Watching the Queen parachuting into the Olympic stadium for the opening ceremony of London 2012 made me wonder, amongst other things, whether HRH might’ve had a quick flick through Paula Harrison’sRescue Princesses books before making that leap. Where else would she have got the idea? So I’m sure she’d want to join us in celebrating today’s publication of THEMOONLITMYSTERY, and watch the third Rescue Princess spring into action!
Lulu is feisty and hot-headed, and appropriately for Twenty-Twelve, she’s a great gymnast. She needs all of her ninja skills, too, when a family of lions disappears mysteriously from the Undala plains, leaving behind Tufty, the cutest, naughtiest lion cub of all. The Rescue Princesses must find his family quickly, as he’ll never survive in the wild without them…
Paula’s books have certainly struck a chord with lots and lots of six- and seven-year-old girls, who love the combination of action and adventure, animals in peril, magic jewels and secret pacts. Two such girls came into the Nosy Crow offices recently, having won a competition in Animals and You magazine, to meet Paula and have their cover design transformed into the real thing!
“Prize-winner days are ALWAYS a hoot. As I’ve said many times before, they’re one of the best parts of the job. It’s always great to see children with an author – as publicists we see this all the time at signings, festivals, on tour, etc, and there’s a part of me that always feels a little bit sorry for all the designers and editors and production bods who miss out. SO, it was beyond brilliant to be able to bring children and author together not in a (sometimes far-flung) bookshop or festival venue, but IN THEOFFICE, under the very noses of said designers and editors and production bods.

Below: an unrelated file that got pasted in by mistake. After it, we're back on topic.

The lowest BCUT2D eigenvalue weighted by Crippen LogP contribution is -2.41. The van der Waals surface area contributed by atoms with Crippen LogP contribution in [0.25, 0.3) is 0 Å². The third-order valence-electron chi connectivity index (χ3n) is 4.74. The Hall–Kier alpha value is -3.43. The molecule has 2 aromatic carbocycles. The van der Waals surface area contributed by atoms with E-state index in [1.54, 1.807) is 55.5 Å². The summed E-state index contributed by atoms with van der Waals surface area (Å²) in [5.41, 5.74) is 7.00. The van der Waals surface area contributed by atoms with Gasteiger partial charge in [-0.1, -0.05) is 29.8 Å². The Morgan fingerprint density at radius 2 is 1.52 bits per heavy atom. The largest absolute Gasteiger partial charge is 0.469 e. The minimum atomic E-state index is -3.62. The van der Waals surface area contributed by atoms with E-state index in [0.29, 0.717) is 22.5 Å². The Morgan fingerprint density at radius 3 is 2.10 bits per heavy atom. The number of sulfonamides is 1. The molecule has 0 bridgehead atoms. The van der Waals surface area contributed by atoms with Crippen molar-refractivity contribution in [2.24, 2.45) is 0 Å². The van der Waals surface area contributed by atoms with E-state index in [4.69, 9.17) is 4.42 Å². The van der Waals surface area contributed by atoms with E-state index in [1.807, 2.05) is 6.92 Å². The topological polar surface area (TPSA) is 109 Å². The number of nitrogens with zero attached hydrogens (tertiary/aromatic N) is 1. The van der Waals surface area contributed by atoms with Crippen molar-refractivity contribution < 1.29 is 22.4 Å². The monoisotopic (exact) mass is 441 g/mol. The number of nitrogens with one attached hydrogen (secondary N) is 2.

Samantha, the lucky winner, had come up with a grade-A story, ‘The Queen’s Present’ (HOW very apt for this week’s Olympic opening ceremony) and a stunning cover design to deservedly bag the chance to come into Nosy Crow. Here she, with her best friend Georgia, interviewed Paula, had her story worked on by an editor and her cover given a Rescue Princesses’ ‘make-over’ to really make it look like one of the series. You can check out the results in this month’s issue of Animals & You magazine. What more could a girl – or, indeed, publicist – ask for?
I can assure you a good time was had by all – and I hope I’m not telling tales out of school when one of the girls was overheard saying to the other: ‘This is SOOOO fun!’. My sentiments exactly. And it was doubly fun to have Samantha, Georgia and Samantha’s mum, Elena, as well as every single Crow involved in the day, too.